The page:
Remember to always speak to your doctor before taking any medications while breastfeeding. This will help reduce the risks of complications.
What sinus medication can I take while breastfeeding?
Dealing with a stuffy nose and clogged sinuses is no fun when you have a sinus infection. A cheap and effective way of easing congestion and can be used frequently is steam inhalation (such as a Nettie pot).
If this does not help, your doctor will prescribe medicines to treat the cause of the infection, which may be viral, fungal, or bacterial.
Examples of medicines to treat a sinus infections
- Saline nasal sprays.
- Over-the-counter (OTC) Decongestants are usually prescribed for sinus infections.
- Nasal sprays are preferred over oral ones because they do not affect your milk supply. Flonase, Nasacort, and Afrin (oxymetazoline) relieve sinus pressure and congestion. They treat sneezing, itching, and runny nose caused by seasonal allergies.
- Acetaminophen (Tylenol) or ibuprofen (Advil) are safe for pain relief in a sinus infection.
- Antibiotics treat bacterial sinus infections.
Your doctor will suggest the timing and dose of the medicine with minimal side effects for your baby.
What medicine can I take for diarrhea while breastfeeding?
No one likes to deal with diarrhea, the loose and watery stools, the urgency to go to the bathroom, and cramps.
As a breastfeeding mother, you will experience diarrhea at some point. Diarrhea can happen because of:
- allergies to certain foods
- foods that upset the digestive system
- bacterial or other kinds of infections
- some medications
Loperamide (Imodium) is the drug for relieving diarrheal symptoms. Usually taken after each loose bowel motion.
What Diarrhea Can Do To Your Milk Supply
You can take it while breastfeeding because absorption from the gut is poor, and only small amounts enter your breastmilk.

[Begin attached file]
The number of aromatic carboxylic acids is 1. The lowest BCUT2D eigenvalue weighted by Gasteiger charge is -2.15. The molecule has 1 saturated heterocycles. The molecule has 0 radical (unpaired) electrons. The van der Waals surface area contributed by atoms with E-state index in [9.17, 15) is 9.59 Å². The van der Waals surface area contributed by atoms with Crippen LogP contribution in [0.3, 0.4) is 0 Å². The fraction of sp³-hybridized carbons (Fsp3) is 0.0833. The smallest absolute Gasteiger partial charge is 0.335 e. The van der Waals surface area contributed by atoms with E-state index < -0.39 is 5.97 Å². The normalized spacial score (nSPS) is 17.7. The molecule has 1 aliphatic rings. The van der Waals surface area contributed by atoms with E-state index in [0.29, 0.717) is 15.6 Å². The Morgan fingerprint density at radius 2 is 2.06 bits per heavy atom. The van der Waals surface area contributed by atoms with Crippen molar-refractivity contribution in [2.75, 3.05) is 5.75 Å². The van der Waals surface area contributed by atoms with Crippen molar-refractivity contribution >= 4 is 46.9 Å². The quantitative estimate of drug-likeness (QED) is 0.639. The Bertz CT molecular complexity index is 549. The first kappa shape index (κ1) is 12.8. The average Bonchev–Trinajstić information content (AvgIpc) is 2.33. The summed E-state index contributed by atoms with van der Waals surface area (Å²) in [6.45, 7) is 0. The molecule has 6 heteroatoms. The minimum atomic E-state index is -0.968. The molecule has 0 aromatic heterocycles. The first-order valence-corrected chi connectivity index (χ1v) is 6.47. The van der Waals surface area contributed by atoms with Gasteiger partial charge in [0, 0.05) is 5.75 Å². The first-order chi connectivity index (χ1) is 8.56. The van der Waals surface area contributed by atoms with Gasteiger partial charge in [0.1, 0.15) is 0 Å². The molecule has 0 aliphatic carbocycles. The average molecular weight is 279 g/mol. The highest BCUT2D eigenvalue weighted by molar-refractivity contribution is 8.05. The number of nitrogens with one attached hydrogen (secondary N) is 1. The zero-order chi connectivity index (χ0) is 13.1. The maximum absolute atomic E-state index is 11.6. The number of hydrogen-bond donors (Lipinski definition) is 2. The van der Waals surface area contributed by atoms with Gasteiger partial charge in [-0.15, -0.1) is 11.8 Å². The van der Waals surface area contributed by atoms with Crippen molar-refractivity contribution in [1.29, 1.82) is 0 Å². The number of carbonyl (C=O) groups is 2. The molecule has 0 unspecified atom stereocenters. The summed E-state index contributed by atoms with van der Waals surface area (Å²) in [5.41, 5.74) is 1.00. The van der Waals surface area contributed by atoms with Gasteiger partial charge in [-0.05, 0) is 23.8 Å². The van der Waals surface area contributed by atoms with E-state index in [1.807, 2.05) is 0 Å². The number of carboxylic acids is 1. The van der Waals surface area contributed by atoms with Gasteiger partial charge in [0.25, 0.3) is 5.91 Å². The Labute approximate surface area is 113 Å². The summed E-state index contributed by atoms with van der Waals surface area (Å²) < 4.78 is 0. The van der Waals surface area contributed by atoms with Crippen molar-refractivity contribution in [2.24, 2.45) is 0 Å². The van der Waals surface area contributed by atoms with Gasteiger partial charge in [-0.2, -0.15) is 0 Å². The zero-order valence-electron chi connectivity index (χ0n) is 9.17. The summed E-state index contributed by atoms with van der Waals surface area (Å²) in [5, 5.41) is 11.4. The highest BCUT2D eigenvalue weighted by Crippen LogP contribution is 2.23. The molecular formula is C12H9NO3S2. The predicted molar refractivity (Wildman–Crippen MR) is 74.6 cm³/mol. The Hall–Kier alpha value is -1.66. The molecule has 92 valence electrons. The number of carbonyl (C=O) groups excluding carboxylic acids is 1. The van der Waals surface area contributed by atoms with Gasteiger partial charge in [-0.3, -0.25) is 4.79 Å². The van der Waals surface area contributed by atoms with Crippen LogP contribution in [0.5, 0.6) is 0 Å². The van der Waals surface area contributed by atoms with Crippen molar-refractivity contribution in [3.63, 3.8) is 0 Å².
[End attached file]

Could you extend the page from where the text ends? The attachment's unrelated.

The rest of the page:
Also, remember to stay hydrated. Drink lots of liquids, like water, broth, and sports drinks (you need the electrolytes!). This will prevent dehydration. As much as you can, stay away from alcohol and caffeine, including coffee, chocolate, some sodas, and certain teas. Because they are natural diuretics and cause you to lose even more fluids.
And if you are wondering if you can continue breastfeeding when you have diarrhea? The answer is Yes, you should! Diarrhea is not a contraindication to breastfeeding.
Remember that exclusive breastfeeding can also protect your baby against diarrhea.
What medicine can I take for a sore throat while breastfeeding?
As its name implies, a sore throat is pain or irritation in the throat and may be a symptom of a viral or bacterial infection.
If you have a sore throat, you should still breastfeed your baby. Doing so will pass on antibodies. They are like soldiers that fight infections in your baby’s body.
When your doctor knows the cause of your sore throat, he can prescribe medicines to treat it.
Examples of Medications to Treat a Sore Throat
Unless you are at risk of a severe infection, antibiotics may not be necessary to treat a sore throat. Medicines you can take while breastfeeding include:
- Paracetamol or ibuprofen for relief from fever and minor aches. They are safe for treating a sore throat while breastfeeding.
- Anesthetic throat sweets or throat sprays containing Cepacol, Menthol, and Benzocaine. Too much menthol tends to reduce milk supply, so use them sparingly. Throat rinses can also be helpful.
- Lozenges containing dyclonine are better than those with phenol.